A ‘call-in’ request requires five Councillors to agree that the decision needs more scrutiny. This is one of the reasons we need more Independent and opposition Councillors. A massive majority for the Conservatives (or any other party) is not good for democracy and accountability.
Great news! The Council has announced new exciting new leisure centres for the Deepings and Stamford. Brilliant, fabulous, fantastic… but technically this is old news as it was also announced in October 2017 and again in October 2018.
The Conservatives want everyone to know that they are planning new leisure centres in Stamford and the Deepings and a refurbished and enhanced leisure centre in Bourne. The publicity has included a double-paged spread in SK Today, almost three pages in the Stamford Mercury, umpteen tweets and other social media posts and, to top it all, 6 massive banners parading the exciting new facilities “delivered by South Kesteven District Council”. The irony is that nothing has really been delivered yet except for the posters.
I attended the South Kesteven Cabinet meeting last Thursday where a report on the new approach to sports and leisure facilities was formally approved. I wanted to ask the questions that everyone else is asking me. Here’s a summary of the questions I asked and the answers I was given:
An annual survey of staff at South Kesteven has revealed that a significant proportion (28%) of employees feel their jobs are insecure, more than a third (36%) don’t feel their hard work and good performance is recognised and only 41% would describe morale as ‘good’.
Arguably the most worrying finding is that only 29% of employees feel processes and procedures are applied consistently across the Council, e.g. in recruitment, flexible working, sick leave. This is hardly surprising in the field of recruitment where it appears that many people are chosen on the basis of who they know rather than what they know and multiple senior posts have been appointed without adverts or competitive interview.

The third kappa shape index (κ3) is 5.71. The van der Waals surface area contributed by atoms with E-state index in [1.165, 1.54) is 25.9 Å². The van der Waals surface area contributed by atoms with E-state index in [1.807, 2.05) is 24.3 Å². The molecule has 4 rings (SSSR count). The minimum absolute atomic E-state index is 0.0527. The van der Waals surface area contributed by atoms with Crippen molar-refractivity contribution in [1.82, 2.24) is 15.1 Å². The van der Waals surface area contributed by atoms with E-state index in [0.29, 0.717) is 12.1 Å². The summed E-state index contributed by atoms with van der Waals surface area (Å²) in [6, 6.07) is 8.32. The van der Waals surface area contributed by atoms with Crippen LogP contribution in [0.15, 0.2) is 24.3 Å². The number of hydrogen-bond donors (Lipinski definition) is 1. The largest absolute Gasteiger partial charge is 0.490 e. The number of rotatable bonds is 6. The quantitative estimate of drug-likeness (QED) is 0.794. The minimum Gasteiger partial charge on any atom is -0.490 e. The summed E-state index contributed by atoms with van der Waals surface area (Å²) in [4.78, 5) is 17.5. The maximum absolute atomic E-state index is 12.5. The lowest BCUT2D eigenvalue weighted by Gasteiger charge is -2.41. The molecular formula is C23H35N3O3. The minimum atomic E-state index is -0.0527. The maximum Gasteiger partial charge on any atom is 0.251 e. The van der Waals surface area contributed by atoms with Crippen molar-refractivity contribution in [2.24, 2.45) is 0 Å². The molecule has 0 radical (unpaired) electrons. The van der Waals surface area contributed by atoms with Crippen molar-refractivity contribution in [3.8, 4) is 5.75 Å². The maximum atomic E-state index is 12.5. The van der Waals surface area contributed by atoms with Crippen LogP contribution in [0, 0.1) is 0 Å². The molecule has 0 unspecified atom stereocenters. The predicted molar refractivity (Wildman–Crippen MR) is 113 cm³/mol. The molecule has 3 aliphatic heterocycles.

The 69% survey response rate has been hailed as ‘exceptional’ by the project team that conducted the exercise. I’m not quite sure why as it is down from 72% the previous year and, if I’ve understood correctly, it is only marginally above the public sector benchmark for this kind of consultation.
On a far more positive note, it is clear that despite various reservations about the working environment, 97% of SKDC staff are fully committed to doing their very best for the Council and 88% feel trusted to get on with their jobs.
The South Kesteven Local Plan was submitted to the Secretary of State for Housing Communities and Local Government on Tuesday 15th January.
The Submission Local Plan provides updated planning policies, as well as setting out spatial allocations and designations throughout South Kesteven. It is the same as that approved by Council on 24th May and has been submitted together with the 345 valid representations made during the period of statutory public consultation.
The Local Plan Submission documents and supporting documents can be viewed on the Council’s website (www.southkesteven.gov.uk/newlocalplan) and will be accessible electronically at the Council’s offices and libraries during normal office hours.
In addition, reference hardcopies of the relevant documents will be available for public inspection in local libraries and at South Kesteven Council Offices at Grantham, Bourne, Stamford and Market Deepings (Deepings Community Centre, Douglas Road, Market Deeping, PE6 8PA Mon-Fri9.30-14.00)
The South Kesteven District Local Plan will now be subject to an independent examination, which will be conducted by the Planning Inspectorate. The public hearing should normally commence within 14 weeks of submission, although it is possible that it will be longer. Once the date is confirmed, all details relating to the examination process will be advertised, made available online and sent to all respondents.
If you have any questions relating to the local plan, please contact 01476 406438